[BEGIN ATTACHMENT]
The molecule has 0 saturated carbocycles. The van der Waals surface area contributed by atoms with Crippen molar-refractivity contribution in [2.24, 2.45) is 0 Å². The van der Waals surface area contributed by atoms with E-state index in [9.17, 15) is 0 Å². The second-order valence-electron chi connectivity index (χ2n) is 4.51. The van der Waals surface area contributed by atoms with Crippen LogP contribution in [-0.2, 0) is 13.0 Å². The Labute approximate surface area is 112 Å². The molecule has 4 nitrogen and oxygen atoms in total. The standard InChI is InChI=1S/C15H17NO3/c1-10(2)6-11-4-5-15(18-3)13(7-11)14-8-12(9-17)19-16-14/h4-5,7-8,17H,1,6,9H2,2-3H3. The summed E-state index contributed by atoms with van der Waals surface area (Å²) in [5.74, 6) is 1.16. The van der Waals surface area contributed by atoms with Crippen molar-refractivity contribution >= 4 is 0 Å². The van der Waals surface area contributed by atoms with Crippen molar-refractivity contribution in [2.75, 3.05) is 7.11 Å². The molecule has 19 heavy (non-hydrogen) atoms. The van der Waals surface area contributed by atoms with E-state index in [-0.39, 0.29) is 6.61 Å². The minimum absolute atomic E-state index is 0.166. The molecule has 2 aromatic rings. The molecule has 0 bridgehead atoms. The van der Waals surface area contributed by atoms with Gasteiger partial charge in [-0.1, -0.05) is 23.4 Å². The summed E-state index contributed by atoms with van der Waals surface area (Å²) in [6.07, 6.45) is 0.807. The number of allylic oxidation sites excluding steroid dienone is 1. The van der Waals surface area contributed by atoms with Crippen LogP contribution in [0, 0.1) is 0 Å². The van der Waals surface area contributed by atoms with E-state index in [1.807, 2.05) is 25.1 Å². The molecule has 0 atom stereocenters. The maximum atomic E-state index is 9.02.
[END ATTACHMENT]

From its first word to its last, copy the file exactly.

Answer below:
The molecule has 0 saturated carbocycles. The van der Waals surface area contributed by atoms with Crippen molar-refractivity contribution in [2.24, 2.45) is 0 Å². The van der Waals surface area contributed by atoms with E-state index in [9.17, 15) is 0 Å². The second-order valence-electron chi connectivity index (χ2n) is 4.51. The van der Waals surface area contributed by atoms with Crippen LogP contribution in [-0.2, 0) is 13.0 Å². The Labute approximate surface area is 112 Å². The molecule has 4 nitrogen and oxygen atoms in total. The standard InChI is InChI=1S/C15H17NO3/c1-10(2)6-11-4-5-15(18-3)13(7-11)14-8-12(9-17)19-16-14/h4-5,7-8,17H,1,6,9H2,2-3H3. The summed E-state index contributed by atoms with van der Waals surface area (Å²) in [5.74, 6) is 1.16. The van der Waals surface area contributed by atoms with Crippen molar-refractivity contribution >= 4 is 0 Å². The van der Waals surface area contributed by atoms with Crippen molar-refractivity contribution in [2.75, 3.05) is 7.11 Å². The molecule has 19 heavy (non-hydrogen) atoms. The van der Waals surface area contributed by atoms with E-state index in [-0.39, 0.29) is 6.61 Å². The minimum absolute atomic E-state index is 0.166. The molecule has 2 aromatic rings. The molecule has 0 bridgehead atoms. The van der Waals surface area contributed by atoms with Gasteiger partial charge in [-0.1, -0.05) is 23.4 Å². The summed E-state index contributed by atoms with van der Waals surface area (Å²) in [6.07, 6.45) is 0.807. The number of allylic oxidation sites excluding steroid dienone is 1. The van der Waals surface area contributed by atoms with Crippen LogP contribution in [0, 0.1) is 0 Å². The van der Waals surface area contributed by atoms with E-state index in [1.807, 2.05) is 25.1 Å². The molecule has 0 atom stereocenters. The maximum atomic E-state index is 9.02.